As a child, at this time of year I would wake up in the dark, ride the schoolbus in the dark, and even have first recess outside in the morning in the dark. By 9:30AM the sky would turn from black to dark blue and eventually a rosy color by 10:30AM. The sun would peak up over the Chugach Mountains to the south around 11:30. Then as I rode the bus home the sun would be setting just a few peaks down from where it rose, the sky would turn rosy-pink and be dark again by 5PM. If you think handling that limited amount of daylight is hard, just try living in Barrow, Alaska. Their sun sat on November 19th, over a month ago. It will rise again on January 24th, 2012. I encourage you to see the calendar for Barrow’s sunrise and sunset and understand how quickly the light/darkness ratio changes throughout the year here. It’s pretty amazing.
While Christmas is celebrated around the world, when one travels north of the 45th parallel, one truly understands how Christmas began as a solstice celebration (this year it is at 12:30AM on December 22nd) in the northern pagan cultures of Europe. Ironically, during winter in the Northern Hemisphere is actually when the earth is closest to the sun, but the tilt of our earth is what gives us our seasons, and gives us winter when we are over two million kilometers closer. But it is the darkest time of the year for us in the north, and one understands the need for light to return to the world and to our lives. And we should also remember that while Hanukkah is not nearly as big of a holiday to Jews as Christmas is to us Christians, it is also a celebration of light in a time of darkness at this time of year (and Hanukkah of course begins at sundown tonight).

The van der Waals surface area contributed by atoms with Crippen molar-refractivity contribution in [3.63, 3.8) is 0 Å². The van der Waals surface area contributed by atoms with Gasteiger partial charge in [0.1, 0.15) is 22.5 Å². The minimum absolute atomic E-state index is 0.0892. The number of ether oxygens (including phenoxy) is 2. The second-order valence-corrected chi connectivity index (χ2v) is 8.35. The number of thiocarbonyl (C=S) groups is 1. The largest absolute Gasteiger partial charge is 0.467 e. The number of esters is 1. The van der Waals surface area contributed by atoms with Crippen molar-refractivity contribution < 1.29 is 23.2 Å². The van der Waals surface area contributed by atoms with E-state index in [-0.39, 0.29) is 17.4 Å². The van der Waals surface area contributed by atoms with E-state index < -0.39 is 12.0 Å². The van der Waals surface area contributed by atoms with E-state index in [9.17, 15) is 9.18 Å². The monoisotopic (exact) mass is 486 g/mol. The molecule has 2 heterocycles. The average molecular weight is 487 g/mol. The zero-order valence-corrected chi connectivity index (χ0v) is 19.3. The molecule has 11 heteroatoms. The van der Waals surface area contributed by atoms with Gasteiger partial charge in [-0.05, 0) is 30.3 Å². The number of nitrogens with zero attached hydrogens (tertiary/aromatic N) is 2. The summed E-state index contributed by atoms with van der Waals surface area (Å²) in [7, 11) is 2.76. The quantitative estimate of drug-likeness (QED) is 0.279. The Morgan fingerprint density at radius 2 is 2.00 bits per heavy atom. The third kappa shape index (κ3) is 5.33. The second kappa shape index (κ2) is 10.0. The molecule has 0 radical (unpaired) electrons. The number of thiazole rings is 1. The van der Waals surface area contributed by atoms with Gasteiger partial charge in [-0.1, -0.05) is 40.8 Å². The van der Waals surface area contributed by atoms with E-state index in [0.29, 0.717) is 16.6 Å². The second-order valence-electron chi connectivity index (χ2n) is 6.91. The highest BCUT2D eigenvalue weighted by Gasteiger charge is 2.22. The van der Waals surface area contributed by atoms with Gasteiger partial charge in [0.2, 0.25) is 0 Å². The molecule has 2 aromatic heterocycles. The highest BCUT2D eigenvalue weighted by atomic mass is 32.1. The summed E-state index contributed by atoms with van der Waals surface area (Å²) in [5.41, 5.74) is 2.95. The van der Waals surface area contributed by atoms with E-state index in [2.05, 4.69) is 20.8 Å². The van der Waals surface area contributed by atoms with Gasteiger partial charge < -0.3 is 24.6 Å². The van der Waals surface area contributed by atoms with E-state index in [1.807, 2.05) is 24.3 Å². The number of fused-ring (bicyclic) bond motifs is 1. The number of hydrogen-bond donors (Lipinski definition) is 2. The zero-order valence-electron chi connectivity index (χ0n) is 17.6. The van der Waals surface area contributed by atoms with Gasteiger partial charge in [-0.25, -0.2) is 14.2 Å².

The prophet Isaiah wrote over fifteen hundred years ago “Arise, shine, for your light has come,” in chapter 60. Isaiah was writing to a people returning from the exile, described as a time of darkness for the people and for the land. The light has come to them; and yet Isaiah writes that the people of Israel themselves have become the light, as other nations will be drawn to them.
As we prepare to celebrate Christmas, we remember that our Christian celebrations could not take place without our ancestors of other faiths and traditions that started worshipping and celebrating at this time of year, recognizing the promise of light returning to the earth and to their lives. We remember the darkness of the exile and that light symbolized the promise of the hope of return for the people in the days of Isaiah. We remember what the coming of Jesus meant to the first-century peoples in the darkest times of the Roman Empire. What does the returning of light to our world mean to us today? In what darkness have we been exiled to? What light do we desire to return to our lives and our world?
And in seeing how during the winter in the north, the earth draws closest to the sun during the darkest time, does our faith journey have any parallels? At times has our faith been fragile, trembling with doubts and fears, but when we look back, we can finally see how close God has been?
We sometimes read the words of John 1:3-5 at Christmastime: “What has come into being in him was life, and the life was the light of all people. The light shines in the darkness, and the darkness did not overcome it.” Isaiah teaches us that while God is bringing the light to us, we become the light to the world. As Christ becomes the light, then we become the light sent out into the world of darkness.
For Christians, let us celebrate the birth of Jesus, but let us not forget all the others who are celebrating and who came before us recognizing that the light is returning to our world. Let us work with others to be the light of the world, to bring hope and healing, as we prepare to enter the New Year. Arise, shine, for your light has come, and now, you are the light to the world. Merry Christmas, Happy Hanukkah, Happy Solstice, and Happy Holidays.